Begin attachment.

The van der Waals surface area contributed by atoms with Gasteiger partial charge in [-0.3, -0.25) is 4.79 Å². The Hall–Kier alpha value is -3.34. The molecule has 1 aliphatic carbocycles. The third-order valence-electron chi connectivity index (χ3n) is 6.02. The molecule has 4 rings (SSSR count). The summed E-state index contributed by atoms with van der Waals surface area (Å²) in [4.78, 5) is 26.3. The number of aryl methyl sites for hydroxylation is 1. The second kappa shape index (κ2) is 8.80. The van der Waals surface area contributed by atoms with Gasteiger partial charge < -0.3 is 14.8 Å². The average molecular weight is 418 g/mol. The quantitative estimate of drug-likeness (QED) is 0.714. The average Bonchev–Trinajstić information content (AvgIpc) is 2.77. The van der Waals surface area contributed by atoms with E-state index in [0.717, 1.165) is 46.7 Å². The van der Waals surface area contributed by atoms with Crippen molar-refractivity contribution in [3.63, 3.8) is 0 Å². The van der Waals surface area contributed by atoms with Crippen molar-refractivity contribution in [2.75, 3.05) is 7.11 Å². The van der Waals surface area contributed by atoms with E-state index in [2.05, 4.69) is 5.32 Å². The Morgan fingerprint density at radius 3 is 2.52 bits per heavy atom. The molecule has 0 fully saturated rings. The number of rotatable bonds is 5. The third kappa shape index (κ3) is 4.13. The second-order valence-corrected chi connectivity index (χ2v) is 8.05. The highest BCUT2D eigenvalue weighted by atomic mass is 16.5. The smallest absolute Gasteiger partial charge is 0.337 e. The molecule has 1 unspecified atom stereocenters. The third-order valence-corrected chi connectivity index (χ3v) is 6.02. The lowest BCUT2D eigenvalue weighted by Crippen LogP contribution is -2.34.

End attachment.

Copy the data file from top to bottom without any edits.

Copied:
The van der Waals surface area contributed by atoms with Gasteiger partial charge in [-0.3, -0.25) is 4.79 Å². The Hall–Kier alpha value is -3.34. The molecule has 1 aliphatic carbocycles. The third-order valence-electron chi connectivity index (χ3n) is 6.02. The molecule has 4 rings (SSSR count). The summed E-state index contributed by atoms with van der Waals surface area (Å²) in [4.78, 5) is 26.3. The number of aryl methyl sites for hydroxylation is 1. The second kappa shape index (κ2) is 8.80. The van der Waals surface area contributed by atoms with Gasteiger partial charge < -0.3 is 14.8 Å². The average molecular weight is 418 g/mol. The quantitative estimate of drug-likeness (QED) is 0.714. The average Bonchev–Trinajstić information content (AvgIpc) is 2.77. The van der Waals surface area contributed by atoms with E-state index in [0.717, 1.165) is 46.7 Å². The van der Waals surface area contributed by atoms with Crippen molar-refractivity contribution in [3.63, 3.8) is 0 Å². The van der Waals surface area contributed by atoms with Crippen molar-refractivity contribution in [2.75, 3.05) is 7.11 Å². The van der Waals surface area contributed by atoms with E-state index in [2.05, 4.69) is 5.32 Å². The Morgan fingerprint density at radius 3 is 2.52 bits per heavy atom. The molecule has 0 fully saturated rings. The number of rotatable bonds is 5. The third kappa shape index (κ3) is 4.13. The second-order valence-corrected chi connectivity index (χ2v) is 8.05. The highest BCUT2D eigenvalue weighted by atomic mass is 16.5. The smallest absolute Gasteiger partial charge is 0.337 e. The molecule has 1 unspecified atom stereocenters. The third-order valence-corrected chi connectivity index (χ3v) is 6.02. The lowest BCUT2D eigenvalue weighted by Crippen LogP contribution is -2.34.